Native Americans refer to her as Skuda-ku-mooch or Ghost Witch. Tales that my, great grandmother would tell, entertaining my sister, Adelynn, and I late on autumn nights. My great grandmother was blind from birth, yet she claimed to have seen Skudakumooch in spirit as a child.
Lore of the Skudakumooch has dwelled in my subconscious since I was a toddler. My mother never mentioned the stories. When asked, she would always give a frustrating but relieving roll of the eyes. Passing them off as imagination. But much talk of the Skudakumooch was permeating through town. You see, Skudakumooch hibernates for five hundred years after one night of possessing a being of innocence.
This year was supposedly the five hundredth year since her last awakening. It is said, that, the ghost witch enters the body of a child, only, to murder and cannibalise the family of the possessed. The witches purpose is to conduct this ritual every five hundred years, laying the groundwork for all evil spirits in the land. But it is already October, and my mind is beginning to be at ease.
In her stories my great grandmother explained that the witch had thick standing hair, embedded were twigs and dead toads. The face was scarred, with a cat-like nose and pearl-white eyes. A smell of burning flesh would fumigate the room. She never showed emotion, only whispered something softly, with a frying voice, into my grandmothers ear. My grandmother would never repeat what the witch had whispered. She seemed, creeped at the thought. Eager to know, my sister and I would beg, only to lead to our grandmother telling us that it was all a dream or she had made it up.
This year, our grandmother hasn’t spoken at all. In february, she just stopped. The doctor believes it to be the onset of Alzheimer’s. Since her diagnosis, it began to get odd. Adeline had brought home a stray cat. The cat had been severely injured in the upper face. It’s teeth were visible, even, with her mouth closed and her eyes were missing. I swore it had been cursed. At night, even after closing my door. I would find the cat sitting at the end of my bed staring at me, with no eyes. I had finally had too much when I kicked her off of my bed. The next morning I swore to take her to a shelter when we found that she had disappeared.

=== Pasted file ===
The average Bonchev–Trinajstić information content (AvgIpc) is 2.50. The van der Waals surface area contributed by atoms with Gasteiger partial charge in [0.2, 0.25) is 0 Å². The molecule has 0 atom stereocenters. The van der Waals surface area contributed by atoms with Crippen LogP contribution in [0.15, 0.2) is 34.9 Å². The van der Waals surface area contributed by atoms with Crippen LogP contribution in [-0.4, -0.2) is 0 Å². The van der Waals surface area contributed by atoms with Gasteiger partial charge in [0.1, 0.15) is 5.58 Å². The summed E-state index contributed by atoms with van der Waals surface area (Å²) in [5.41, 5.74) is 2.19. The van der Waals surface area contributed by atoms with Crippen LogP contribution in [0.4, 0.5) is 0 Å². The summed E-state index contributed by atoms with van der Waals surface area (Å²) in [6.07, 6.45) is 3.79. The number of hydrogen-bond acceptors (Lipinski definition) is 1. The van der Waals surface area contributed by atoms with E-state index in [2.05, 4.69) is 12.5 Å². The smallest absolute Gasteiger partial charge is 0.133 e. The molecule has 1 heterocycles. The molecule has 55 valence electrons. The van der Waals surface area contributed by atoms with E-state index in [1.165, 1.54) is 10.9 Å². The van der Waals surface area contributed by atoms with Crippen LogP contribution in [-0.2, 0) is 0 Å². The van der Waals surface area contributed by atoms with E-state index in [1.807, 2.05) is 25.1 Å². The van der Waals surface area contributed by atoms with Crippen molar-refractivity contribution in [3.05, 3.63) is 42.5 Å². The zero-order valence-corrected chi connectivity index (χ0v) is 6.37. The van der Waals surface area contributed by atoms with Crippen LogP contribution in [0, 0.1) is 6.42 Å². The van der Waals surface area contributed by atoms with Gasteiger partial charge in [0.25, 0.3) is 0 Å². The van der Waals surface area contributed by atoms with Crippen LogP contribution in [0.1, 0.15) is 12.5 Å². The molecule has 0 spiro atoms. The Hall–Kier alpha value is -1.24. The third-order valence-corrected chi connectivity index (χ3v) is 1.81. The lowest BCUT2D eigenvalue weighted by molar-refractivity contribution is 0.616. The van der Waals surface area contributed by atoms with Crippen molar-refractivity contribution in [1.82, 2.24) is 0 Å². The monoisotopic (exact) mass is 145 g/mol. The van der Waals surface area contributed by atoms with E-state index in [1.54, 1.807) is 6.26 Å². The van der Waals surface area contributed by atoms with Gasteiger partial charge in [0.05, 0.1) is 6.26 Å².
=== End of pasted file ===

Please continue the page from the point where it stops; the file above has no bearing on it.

As I lay in bed, I keep smelling a horrid smell, but something interrupts that thought. Adeline, across the hall, is trying to decipher what grandmother had written down for her. Adeline, yells out ”Halloween”. Running into my doorway and with a breath she says “I asked her what the Skudakumooch had whispered and she wrote Halloween Night”. As mother entered the room and demanded we get back to bed. Unable to speak, mother shuffled Adeline to her room. I lay back and pull the covers close. Tonight is halloween.
Richard Edwards has a BFA in Creative Writing and Journalism from Bowling Green State University and an M.S. in Education from the University of Akron. Managing editor of Drunk Duck, poetry editor for Prairie Margins, reporter for Miscellany, Akron Journal, Lorain Journal, and The BG News. He has also worked as a professional writer and editor in the medical publishing industry for several years. For the last 15 years Richard has also taught literature and writing at the secondary and post-secondary levels. He works much of the time with at-risk students.